Find the notice here.
CMS will publish the final Rate Announcement by April 6, 2020.
CMS: Contract Year 2021 and 2022 Medicare Advantage and Part D
On Feb. 5, the Centers for Medicare and Medicaid Services (CMS) issued a proposed rule that updates Medicare Advantage (MA or Part C) and the Medicare prescription drug benefit (Part D) program. Medicare Part D plans will be allowed to offer two specialty tiers on their drug formularies starting in 2021. The proposed rule requires that one of the two specialty tiers be a “preferred” tier that offers lower cost sharing for beneficiaries. The maximum allowed cost sharing for the specialty tiers would be between 25 percent and 33 percent, depending on whether the plan includes a deductible.
Drugs that cost $670 a month or more must currently be placed on one specialty tier. Allowing two tier options should give health plans leverage to work with drug manufacturers to get prices lower if the manufacturer wants to price their product at a more accessible cost to patients compared with their competitors. The proposed rule also requires Part D plans to implement by Jan. 1, 2022, a tool that will provide beneficiaries with real-time details on the cost of drugs based on their plan coverage and alternatives.
Find the proposed rule here.
CMS: Patient Protection and Affordable Care Act; HHS Notice of Benefit and Payment Parameters for 2021
On Jan. 31, the Centers for Medicare and Medicaid Services (CMS) released the proposed annual Notice of Benefit and Payment Parameters Rule for 2021, also known as the proposed 2021 Payment Notice. This is the second year in a row that the proposed rule has been late.
CMS proposes to maintain the Federally Facilitated Exchange (FFE) user fee rate of 3.0 percent of premium, and the State-based Exchange on the Federal Platform (SBE-FP) user fee rate of 2.5 percent of premium based on the portion of FFE user fee-eligible costs allocated to SBE-FP activities. Alternatively, CMS is considering and seeking comment on reducing the FFE and SBE-FP user fee rate below the 2020 plan year level to reflect estimates of premium increases and enrollment decreases for the 2021 plan year, as well as potential savings resulting from cost-saving measures implemented over the last several years in hopes of reducing the user fee burden on consumers and creating downward pressure on premiums.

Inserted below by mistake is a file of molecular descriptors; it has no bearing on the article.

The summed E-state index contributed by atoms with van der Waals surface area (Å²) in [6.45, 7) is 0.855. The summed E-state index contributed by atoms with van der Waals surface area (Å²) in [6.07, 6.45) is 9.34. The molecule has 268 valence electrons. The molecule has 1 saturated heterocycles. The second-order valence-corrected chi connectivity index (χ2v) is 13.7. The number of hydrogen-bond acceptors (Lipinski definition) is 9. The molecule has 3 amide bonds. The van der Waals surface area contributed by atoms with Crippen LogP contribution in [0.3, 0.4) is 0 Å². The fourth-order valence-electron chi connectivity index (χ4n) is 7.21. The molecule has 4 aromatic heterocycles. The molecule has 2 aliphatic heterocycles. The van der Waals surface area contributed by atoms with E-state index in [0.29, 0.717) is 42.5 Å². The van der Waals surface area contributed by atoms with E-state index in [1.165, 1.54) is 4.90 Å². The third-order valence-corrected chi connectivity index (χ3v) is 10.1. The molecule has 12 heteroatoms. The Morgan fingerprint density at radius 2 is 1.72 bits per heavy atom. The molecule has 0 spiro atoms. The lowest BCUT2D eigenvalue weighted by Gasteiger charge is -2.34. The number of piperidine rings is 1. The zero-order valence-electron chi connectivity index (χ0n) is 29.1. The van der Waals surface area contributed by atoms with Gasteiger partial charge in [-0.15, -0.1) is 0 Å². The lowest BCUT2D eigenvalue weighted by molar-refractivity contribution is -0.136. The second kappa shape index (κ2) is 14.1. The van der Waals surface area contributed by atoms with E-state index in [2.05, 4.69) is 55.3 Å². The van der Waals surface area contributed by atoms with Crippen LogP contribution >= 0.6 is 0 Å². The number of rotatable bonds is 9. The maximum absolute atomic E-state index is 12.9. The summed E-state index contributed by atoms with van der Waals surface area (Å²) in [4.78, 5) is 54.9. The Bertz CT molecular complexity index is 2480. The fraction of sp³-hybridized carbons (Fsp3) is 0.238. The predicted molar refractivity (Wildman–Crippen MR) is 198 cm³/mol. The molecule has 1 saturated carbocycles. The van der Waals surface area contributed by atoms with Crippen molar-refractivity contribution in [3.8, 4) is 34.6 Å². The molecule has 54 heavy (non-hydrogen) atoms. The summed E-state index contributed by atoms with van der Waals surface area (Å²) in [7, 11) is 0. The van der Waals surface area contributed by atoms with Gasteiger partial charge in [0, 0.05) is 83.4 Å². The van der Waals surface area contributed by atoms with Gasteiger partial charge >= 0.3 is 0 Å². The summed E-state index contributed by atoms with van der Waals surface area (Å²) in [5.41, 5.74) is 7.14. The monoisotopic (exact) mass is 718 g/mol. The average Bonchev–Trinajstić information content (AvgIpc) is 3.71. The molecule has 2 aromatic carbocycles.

CMS is proposing changes to the policy regarding how drug manufacturer coupons accrue towards the annual limitation on cost sharing in response to stakeholder feedback indicating Treatment of Drug Manufacturer Coupons. CMS is proposing to amend current Medical Loss Ratio (MLR) regulations to require issuers to deduct from incurred claims the prescription drug rebates and other price concessions attributable to the issuer’s enrollees and received and retained by an entity providing pharmacy benefit management services to the issuer. CMS also proposes to clarify more generally that issuers must report expenses for services outsourced to or provided by other entities in the same manner as issuers’ expenses for non-outsourced services. These changes would help lower premiums by helping ensure that consumers’ premiums reflect the full benefit of prescription drug rebates and are not artificially inflated by outsourcing expenses.
Find the proposed rule here. Public comments are due by April 6, 2020.
FDA Approves Altering Clinical Trial Protocols During Pandemic
On March 18, the Food and Drug Administration (FDA) instructed manufacturers and researchers conducting clinical trials to alter their procedures when necessary to keep subjects safe during the coronavirus pandemic, and added that changes will be accepted as long as they were well documented. Scientists and companies can make necessary changes without prior approval of FDA or institutional review boards as long as they report them afterward.
Find the guidance here.
FDA Postpones Routine Domestic Inspections Due to COVID-19 Concerns
On March 18, the Food and Drug Administration (FDA) announced that there will be a cutback on domestic inspections of all regulated products including drugs, devices, tobacco and food to protect inspectors from the coronavirus. For-cause inspections deemed mission critical will continue, including response to natural disasters, outbreaks and other emergencies that impact regulated products. FDA will review records instead of visiting firms in person to help maintain oversight and is evaluating additional ways to conduct inspectional work.
CMS Approves First State Request for 1135 Medicaid Waiver in Florida
On March 17, the Centers for Medicare and Medicaid Services (CMS) approved Florida’s Section 1135 waiver request in response to the COVID-19 national emergency, the first state to submit a request. The national emergency declaration during the COVID-19 pandemic enables CMS to waive certain requirements in Medicare, Medicaid and CHIP under Section 1135 authority. This includes the ability to grant state and territorial Medicaid agencies a wider range of flexibilities, and states may now submit Section 1135 waiver requests for CMS approval that will remove administrative burdens and expand access to needed services.
On March 20, Washington state became the second state to have the 1135 Medicaid waiver approved.
Find the approval letter here.
Find a comprehensive look at “Courts and Healthcare Policy in 2020” here.
If you have any questions, contact the following individuals at
Stephanie Kennan, Senior Vice President
Mariam Eatedali, Research Associate